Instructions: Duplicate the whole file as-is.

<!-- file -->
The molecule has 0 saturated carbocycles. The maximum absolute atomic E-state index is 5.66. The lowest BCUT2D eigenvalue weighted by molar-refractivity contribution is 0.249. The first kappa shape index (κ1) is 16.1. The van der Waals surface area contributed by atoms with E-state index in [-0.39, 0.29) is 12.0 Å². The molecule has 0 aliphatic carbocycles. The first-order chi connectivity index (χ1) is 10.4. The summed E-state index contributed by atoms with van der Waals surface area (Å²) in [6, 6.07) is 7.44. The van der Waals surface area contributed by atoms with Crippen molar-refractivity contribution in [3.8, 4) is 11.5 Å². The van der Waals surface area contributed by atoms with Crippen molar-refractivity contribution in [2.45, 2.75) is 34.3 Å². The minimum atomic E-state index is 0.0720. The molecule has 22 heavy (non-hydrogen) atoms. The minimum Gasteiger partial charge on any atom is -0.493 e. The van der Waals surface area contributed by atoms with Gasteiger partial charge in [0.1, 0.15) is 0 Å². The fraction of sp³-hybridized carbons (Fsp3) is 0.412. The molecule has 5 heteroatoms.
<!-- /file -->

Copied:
The molecule has 0 saturated carbocycles. The maximum absolute atomic E-state index is 5.66. The lowest BCUT2D eigenvalue weighted by molar-refractivity contribution is 0.249. The first kappa shape index (κ1) is 16.1. The van der Waals surface area contributed by atoms with E-state index in [-0.39, 0.29) is 12.0 Å². The molecule has 0 aliphatic carbocycles. The first-order chi connectivity index (χ1) is 10.4. The summed E-state index contributed by atoms with van der Waals surface area (Å²) in [6, 6.07) is 7.44. The van der Waals surface area contributed by atoms with Crippen molar-refractivity contribution in [3.8, 4) is 11.5 Å². The van der Waals surface area contributed by atoms with Crippen molar-refractivity contribution in [2.45, 2.75) is 34.3 Å². The minimum atomic E-state index is 0.0720. The molecule has 22 heavy (non-hydrogen) atoms. The minimum Gasteiger partial charge on any atom is -0.493 e. The van der Waals surface area contributed by atoms with Gasteiger partial charge in [0.1, 0.15) is 0 Å². The fraction of sp³-hybridized carbons (Fsp3) is 0.412. The molecule has 5 heteroatoms.